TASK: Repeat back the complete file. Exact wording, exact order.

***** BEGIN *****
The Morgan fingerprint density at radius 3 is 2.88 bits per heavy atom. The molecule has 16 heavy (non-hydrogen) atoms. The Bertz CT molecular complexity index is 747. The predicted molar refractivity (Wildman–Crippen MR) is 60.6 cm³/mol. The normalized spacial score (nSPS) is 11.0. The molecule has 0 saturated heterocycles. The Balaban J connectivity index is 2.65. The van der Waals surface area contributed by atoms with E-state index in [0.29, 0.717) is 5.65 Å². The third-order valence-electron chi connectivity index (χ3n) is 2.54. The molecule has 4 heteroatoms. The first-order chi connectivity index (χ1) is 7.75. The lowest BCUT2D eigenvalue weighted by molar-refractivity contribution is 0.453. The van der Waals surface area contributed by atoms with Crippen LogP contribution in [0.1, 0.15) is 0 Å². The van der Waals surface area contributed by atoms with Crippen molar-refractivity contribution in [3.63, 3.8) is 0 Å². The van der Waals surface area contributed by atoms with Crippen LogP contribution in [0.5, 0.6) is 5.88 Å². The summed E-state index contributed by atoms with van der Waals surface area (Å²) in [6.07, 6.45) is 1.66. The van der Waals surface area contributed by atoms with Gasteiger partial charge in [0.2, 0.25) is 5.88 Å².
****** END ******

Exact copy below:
The Morgan fingerprint density at radius 3 is 2.88 bits per heavy atom. The molecule has 16 heavy (non-hydrogen) atoms. The Bertz CT molecular complexity index is 747. The predicted molar refractivity (Wildman–Crippen MR) is 60.6 cm³/mol. The normalized spacial score (nSPS) is 11.0. The molecule has 0 saturated heterocycles. The Balaban J connectivity index is 2.65. The van der Waals surface area contributed by atoms with E-state index in [0.29, 0.717) is 5.65 Å². The third-order valence-electron chi connectivity index (χ3n) is 2.54. The molecule has 4 heteroatoms. The first-order chi connectivity index (χ1) is 7.75. The lowest BCUT2D eigenvalue weighted by molar-refractivity contribution is 0.453. The van der Waals surface area contributed by atoms with Crippen LogP contribution in [0.1, 0.15) is 0 Å². The van der Waals surface area contributed by atoms with Crippen molar-refractivity contribution in [3.63, 3.8) is 0 Å². The van der Waals surface area contributed by atoms with Crippen LogP contribution in [0.5, 0.6) is 5.88 Å². The summed E-state index contributed by atoms with van der Waals surface area (Å²) in [6.07, 6.45) is 1.66. The van der Waals surface area contributed by atoms with Gasteiger partial charge in [0.2, 0.25) is 5.88 Å².